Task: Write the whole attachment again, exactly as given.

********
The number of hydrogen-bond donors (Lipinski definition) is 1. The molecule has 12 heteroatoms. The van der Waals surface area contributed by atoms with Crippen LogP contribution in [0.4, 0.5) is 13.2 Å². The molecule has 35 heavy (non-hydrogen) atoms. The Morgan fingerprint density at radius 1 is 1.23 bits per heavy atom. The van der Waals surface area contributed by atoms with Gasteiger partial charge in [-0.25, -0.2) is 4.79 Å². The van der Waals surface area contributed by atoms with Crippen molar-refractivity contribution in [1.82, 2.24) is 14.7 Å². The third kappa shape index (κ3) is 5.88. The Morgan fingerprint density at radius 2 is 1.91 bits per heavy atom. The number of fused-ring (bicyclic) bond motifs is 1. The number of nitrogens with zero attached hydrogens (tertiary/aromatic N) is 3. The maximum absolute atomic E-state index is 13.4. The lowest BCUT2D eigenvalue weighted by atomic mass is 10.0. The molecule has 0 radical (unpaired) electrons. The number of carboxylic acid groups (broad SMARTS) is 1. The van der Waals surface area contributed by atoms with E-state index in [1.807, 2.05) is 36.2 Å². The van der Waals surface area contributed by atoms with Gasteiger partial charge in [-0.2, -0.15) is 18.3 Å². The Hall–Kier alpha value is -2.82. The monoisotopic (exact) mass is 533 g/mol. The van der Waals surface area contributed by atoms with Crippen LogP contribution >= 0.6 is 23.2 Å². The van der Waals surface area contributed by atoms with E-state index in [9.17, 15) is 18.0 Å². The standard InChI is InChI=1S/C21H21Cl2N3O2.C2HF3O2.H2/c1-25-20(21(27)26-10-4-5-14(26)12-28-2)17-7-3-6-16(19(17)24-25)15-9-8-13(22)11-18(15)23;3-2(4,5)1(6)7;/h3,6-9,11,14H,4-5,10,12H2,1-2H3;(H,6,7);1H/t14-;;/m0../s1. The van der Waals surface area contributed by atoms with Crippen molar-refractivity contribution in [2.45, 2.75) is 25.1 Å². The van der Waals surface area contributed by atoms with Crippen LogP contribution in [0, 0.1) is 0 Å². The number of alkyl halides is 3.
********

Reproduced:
The number of hydrogen-bond donors (Lipinski definition) is 1. The molecule has 12 heteroatoms. The van der Waals surface area contributed by atoms with Crippen LogP contribution in [0.4, 0.5) is 13.2 Å². The molecule has 35 heavy (non-hydrogen) atoms. The Morgan fingerprint density at radius 1 is 1.23 bits per heavy atom. The van der Waals surface area contributed by atoms with Gasteiger partial charge in [-0.25, -0.2) is 4.79 Å². The van der Waals surface area contributed by atoms with Crippen molar-refractivity contribution in [1.82, 2.24) is 14.7 Å². The third kappa shape index (κ3) is 5.88. The Morgan fingerprint density at radius 2 is 1.91 bits per heavy atom. The number of fused-ring (bicyclic) bond motifs is 1. The number of nitrogens with zero attached hydrogens (tertiary/aromatic N) is 3. The maximum absolute atomic E-state index is 13.4. The lowest BCUT2D eigenvalue weighted by atomic mass is 10.0. The molecule has 0 radical (unpaired) electrons. The number of carboxylic acid groups (broad SMARTS) is 1. The van der Waals surface area contributed by atoms with E-state index in [1.807, 2.05) is 36.2 Å². The van der Waals surface area contributed by atoms with Gasteiger partial charge in [-0.2, -0.15) is 18.3 Å². The Hall–Kier alpha value is -2.82. The monoisotopic (exact) mass is 533 g/mol. The van der Waals surface area contributed by atoms with Crippen LogP contribution >= 0.6 is 23.2 Å². The van der Waals surface area contributed by atoms with E-state index in [9.17, 15) is 18.0 Å². The standard InChI is InChI=1S/C21H21Cl2N3O2.C2HF3O2.H2/c1-25-20(21(27)26-10-4-5-14(26)12-28-2)17-7-3-6-16(19(17)24-25)15-9-8-13(22)11-18(15)23;3-2(4,5)1(6)7;/h3,6-9,11,14H,4-5,10,12H2,1-2H3;(H,6,7);1H/t14-;;/m0../s1. The van der Waals surface area contributed by atoms with Crippen molar-refractivity contribution in [2.45, 2.75) is 25.1 Å². The van der Waals surface area contributed by atoms with Crippen LogP contribution in [0, 0.1) is 0 Å². The number of alkyl halides is 3.